Alan Fletcher, the legendary co-founder of Pentagram, penned various thought-provoking tomes during his illustrious graphic design career, but The Art of Looking Sideways is perhaps the best known - questioning the way designers think about everything from colour to composition.
Picturing and Poeting explores the link between imagery and meaning through a series of visual mind-teasers, games and visual puns, assembled from his personal notebooks and diaries, while Beware Wet Paint is a more conventional monograph, looking back over 35 years of inspiring work and putting it all in the context of Fletcher's remarkable thought process.
38. A Designer's Art
Heralded by many as one of the fathers of modern branding, Paul Rand has several inspiring books to his name. Design, Form and Chaos is unfortunately out of print, but if you can track down a copy it's worth it to immerse yourself in his talent for simplicity, and to explore the thinking behind some of his best-known identities.
A Designer's Art, meanwhile, probes more deeply into the process of graphic design in general: why it's important; the impact it can have on society; what works, what doesn't, and most importantly, why.
Written by Tibor Kalman and edited by Peter Hall and Michael Bierut, this is another notoriously hard-to-obtain volume which, like Rand’s Design, Form and Chaos, is sadly out of print.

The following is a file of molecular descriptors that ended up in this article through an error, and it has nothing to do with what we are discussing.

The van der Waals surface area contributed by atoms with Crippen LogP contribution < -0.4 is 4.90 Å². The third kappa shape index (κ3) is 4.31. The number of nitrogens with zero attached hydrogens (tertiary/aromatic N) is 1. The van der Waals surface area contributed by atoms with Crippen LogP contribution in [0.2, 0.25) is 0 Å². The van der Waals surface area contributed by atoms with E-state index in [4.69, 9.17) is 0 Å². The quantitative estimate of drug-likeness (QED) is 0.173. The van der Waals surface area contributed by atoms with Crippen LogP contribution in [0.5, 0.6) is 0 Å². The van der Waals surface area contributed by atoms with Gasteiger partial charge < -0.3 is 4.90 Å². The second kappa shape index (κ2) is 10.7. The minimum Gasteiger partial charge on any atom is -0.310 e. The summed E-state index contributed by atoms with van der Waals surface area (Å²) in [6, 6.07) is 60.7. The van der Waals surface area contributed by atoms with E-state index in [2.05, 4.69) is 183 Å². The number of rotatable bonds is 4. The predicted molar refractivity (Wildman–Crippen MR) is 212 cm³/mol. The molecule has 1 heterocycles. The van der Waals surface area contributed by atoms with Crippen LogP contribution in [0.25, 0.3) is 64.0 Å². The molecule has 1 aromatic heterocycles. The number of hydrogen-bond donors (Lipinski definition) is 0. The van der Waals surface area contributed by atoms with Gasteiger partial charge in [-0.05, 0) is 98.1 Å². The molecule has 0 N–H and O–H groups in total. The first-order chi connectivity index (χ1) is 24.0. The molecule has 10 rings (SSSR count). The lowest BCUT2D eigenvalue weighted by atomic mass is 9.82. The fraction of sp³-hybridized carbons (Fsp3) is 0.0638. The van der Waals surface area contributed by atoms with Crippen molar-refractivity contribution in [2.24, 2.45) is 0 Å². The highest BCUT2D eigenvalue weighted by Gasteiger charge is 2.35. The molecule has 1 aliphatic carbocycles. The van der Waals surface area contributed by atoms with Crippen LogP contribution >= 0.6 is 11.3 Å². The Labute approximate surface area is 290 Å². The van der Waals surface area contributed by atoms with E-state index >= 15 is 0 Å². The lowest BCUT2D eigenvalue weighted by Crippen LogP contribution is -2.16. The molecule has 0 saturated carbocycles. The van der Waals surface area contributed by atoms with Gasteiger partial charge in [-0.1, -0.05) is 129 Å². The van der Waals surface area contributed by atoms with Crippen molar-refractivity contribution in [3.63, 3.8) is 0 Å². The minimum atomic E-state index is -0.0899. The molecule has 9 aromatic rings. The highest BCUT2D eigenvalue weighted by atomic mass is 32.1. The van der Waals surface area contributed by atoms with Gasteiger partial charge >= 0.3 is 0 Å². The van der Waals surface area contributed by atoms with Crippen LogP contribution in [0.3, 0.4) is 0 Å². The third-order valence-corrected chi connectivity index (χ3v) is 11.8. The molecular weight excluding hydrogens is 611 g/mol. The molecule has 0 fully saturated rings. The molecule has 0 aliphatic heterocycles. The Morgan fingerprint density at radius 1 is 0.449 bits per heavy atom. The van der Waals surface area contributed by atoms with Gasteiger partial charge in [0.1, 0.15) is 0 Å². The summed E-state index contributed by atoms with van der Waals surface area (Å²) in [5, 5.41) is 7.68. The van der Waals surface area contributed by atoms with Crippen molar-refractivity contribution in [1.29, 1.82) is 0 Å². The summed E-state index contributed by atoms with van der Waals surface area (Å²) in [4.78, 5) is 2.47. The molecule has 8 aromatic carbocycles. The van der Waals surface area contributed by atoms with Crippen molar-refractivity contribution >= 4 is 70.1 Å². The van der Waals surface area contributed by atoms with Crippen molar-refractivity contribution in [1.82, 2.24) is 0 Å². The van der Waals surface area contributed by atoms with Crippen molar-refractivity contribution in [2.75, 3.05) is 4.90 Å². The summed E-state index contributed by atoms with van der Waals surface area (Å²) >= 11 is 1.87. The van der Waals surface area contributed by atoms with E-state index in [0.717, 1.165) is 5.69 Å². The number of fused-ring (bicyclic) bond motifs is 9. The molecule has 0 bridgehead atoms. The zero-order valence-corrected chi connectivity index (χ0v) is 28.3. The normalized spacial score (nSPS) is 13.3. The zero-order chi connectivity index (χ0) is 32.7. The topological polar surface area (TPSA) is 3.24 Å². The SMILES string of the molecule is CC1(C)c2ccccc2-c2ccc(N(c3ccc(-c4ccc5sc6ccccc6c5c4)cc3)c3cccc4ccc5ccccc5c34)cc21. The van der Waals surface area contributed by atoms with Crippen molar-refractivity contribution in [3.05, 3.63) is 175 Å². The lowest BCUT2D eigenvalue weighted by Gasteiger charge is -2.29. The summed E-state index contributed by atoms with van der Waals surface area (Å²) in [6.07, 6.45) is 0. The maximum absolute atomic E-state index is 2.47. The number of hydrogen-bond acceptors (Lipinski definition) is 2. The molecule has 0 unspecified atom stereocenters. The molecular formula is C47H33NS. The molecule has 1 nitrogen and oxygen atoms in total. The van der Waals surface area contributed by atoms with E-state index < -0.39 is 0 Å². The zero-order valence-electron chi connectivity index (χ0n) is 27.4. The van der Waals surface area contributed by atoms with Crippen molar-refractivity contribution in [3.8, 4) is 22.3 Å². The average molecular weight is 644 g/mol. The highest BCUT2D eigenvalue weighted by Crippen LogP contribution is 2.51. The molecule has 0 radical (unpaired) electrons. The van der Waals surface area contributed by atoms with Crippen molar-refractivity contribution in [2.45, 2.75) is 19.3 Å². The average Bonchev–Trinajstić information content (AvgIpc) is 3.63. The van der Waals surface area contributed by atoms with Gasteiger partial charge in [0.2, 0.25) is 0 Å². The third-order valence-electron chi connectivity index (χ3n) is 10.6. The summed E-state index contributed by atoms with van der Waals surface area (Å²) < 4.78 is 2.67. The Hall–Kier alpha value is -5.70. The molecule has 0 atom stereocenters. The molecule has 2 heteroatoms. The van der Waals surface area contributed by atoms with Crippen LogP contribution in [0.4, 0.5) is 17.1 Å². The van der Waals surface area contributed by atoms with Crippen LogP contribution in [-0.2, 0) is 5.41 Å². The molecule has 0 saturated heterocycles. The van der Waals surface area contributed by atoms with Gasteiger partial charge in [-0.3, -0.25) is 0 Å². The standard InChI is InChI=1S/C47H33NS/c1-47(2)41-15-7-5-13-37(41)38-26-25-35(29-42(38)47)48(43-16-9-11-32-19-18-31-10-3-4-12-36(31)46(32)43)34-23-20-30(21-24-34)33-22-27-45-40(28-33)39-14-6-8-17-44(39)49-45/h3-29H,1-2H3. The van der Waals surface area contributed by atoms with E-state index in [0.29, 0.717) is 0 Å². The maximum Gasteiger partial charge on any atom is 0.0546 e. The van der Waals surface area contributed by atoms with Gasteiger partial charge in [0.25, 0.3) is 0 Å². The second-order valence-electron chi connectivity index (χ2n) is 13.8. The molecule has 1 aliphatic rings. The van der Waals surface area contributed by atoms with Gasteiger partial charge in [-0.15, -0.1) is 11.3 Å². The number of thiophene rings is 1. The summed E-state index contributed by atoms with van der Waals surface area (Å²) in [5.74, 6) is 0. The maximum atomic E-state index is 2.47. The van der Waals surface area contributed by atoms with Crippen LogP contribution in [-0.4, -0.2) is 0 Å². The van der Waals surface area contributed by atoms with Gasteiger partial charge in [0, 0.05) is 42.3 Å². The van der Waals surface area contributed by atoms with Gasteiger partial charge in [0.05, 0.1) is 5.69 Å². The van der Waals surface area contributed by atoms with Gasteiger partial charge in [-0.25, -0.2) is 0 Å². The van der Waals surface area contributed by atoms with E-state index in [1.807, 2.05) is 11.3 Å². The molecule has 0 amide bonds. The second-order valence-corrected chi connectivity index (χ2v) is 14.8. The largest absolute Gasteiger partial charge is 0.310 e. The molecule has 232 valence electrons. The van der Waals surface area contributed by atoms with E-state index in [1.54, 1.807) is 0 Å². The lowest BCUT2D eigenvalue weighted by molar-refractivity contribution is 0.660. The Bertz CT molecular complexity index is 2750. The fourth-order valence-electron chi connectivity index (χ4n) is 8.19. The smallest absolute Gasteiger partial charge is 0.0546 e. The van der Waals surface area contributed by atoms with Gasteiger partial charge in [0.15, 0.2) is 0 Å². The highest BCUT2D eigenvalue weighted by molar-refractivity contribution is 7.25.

Dedicated to the visionary editor-in-chief of Colors magazine and creative director of Interview, Perverse Optimist is a weighty tome by any standards, and packed with high-impact images and insightful analysis of the art direction process behind them.
40. Pentagram: Marks
Unsurprisingly, given its status as arguably the world's most famous design agency, Pentagram has attracted its fair share of monographs over the decades: seven so far and still counting Marks simply reproduces four hundred of the hugely diverse identities that the agency has created since 1972. An incredible cross-section of design history.
Words: Natalie Brandweiner and Rob Carney
Natalie Brandweiner is an online journalist for MyCustomer.com, covering social media and marketing, and has a keen interest in design.